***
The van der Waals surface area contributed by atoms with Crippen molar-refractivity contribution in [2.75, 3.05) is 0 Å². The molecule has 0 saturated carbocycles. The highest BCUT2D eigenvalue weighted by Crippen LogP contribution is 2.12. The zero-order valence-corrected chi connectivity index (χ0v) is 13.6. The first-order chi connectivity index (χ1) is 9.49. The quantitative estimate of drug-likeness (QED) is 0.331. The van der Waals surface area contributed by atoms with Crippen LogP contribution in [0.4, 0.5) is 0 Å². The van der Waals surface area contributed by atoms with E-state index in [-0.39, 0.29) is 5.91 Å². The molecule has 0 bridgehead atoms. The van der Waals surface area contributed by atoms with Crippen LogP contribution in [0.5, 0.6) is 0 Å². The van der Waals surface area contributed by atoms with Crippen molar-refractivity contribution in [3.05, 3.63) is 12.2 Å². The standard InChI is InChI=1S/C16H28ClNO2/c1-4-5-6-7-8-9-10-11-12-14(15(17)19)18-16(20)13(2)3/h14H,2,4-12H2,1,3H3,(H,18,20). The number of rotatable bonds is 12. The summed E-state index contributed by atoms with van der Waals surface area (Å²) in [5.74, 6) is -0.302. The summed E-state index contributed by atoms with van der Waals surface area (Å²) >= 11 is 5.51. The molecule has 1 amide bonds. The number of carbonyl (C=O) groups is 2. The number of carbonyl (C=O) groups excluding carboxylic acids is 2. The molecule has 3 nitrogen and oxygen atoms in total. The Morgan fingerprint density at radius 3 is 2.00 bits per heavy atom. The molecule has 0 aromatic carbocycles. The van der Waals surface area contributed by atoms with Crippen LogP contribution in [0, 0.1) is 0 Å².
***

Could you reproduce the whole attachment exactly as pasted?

The van der Waals surface area contributed by atoms with Crippen molar-refractivity contribution in [2.75, 3.05) is 0 Å². The molecule has 0 saturated carbocycles. The highest BCUT2D eigenvalue weighted by Crippen LogP contribution is 2.12. The zero-order valence-corrected chi connectivity index (χ0v) is 13.6. The first-order chi connectivity index (χ1) is 9.49. The quantitative estimate of drug-likeness (QED) is 0.331. The van der Waals surface area contributed by atoms with Crippen LogP contribution in [0.4, 0.5) is 0 Å². The van der Waals surface area contributed by atoms with E-state index in [-0.39, 0.29) is 5.91 Å². The molecule has 0 bridgehead atoms. The van der Waals surface area contributed by atoms with Crippen LogP contribution in [0.5, 0.6) is 0 Å². The van der Waals surface area contributed by atoms with Crippen molar-refractivity contribution in [3.05, 3.63) is 12.2 Å². The standard InChI is InChI=1S/C16H28ClNO2/c1-4-5-6-7-8-9-10-11-12-14(15(17)19)18-16(20)13(2)3/h14H,2,4-12H2,1,3H3,(H,18,20). The number of rotatable bonds is 12. The summed E-state index contributed by atoms with van der Waals surface area (Å²) in [5.74, 6) is -0.302. The summed E-state index contributed by atoms with van der Waals surface area (Å²) >= 11 is 5.51. The molecule has 1 amide bonds. The number of carbonyl (C=O) groups is 2. The number of carbonyl (C=O) groups excluding carboxylic acids is 2. The molecule has 3 nitrogen and oxygen atoms in total. The Morgan fingerprint density at radius 3 is 2.00 bits per heavy atom. The molecule has 0 aromatic carbocycles. The van der Waals surface area contributed by atoms with Crippen LogP contribution in [0, 0.1) is 0 Å².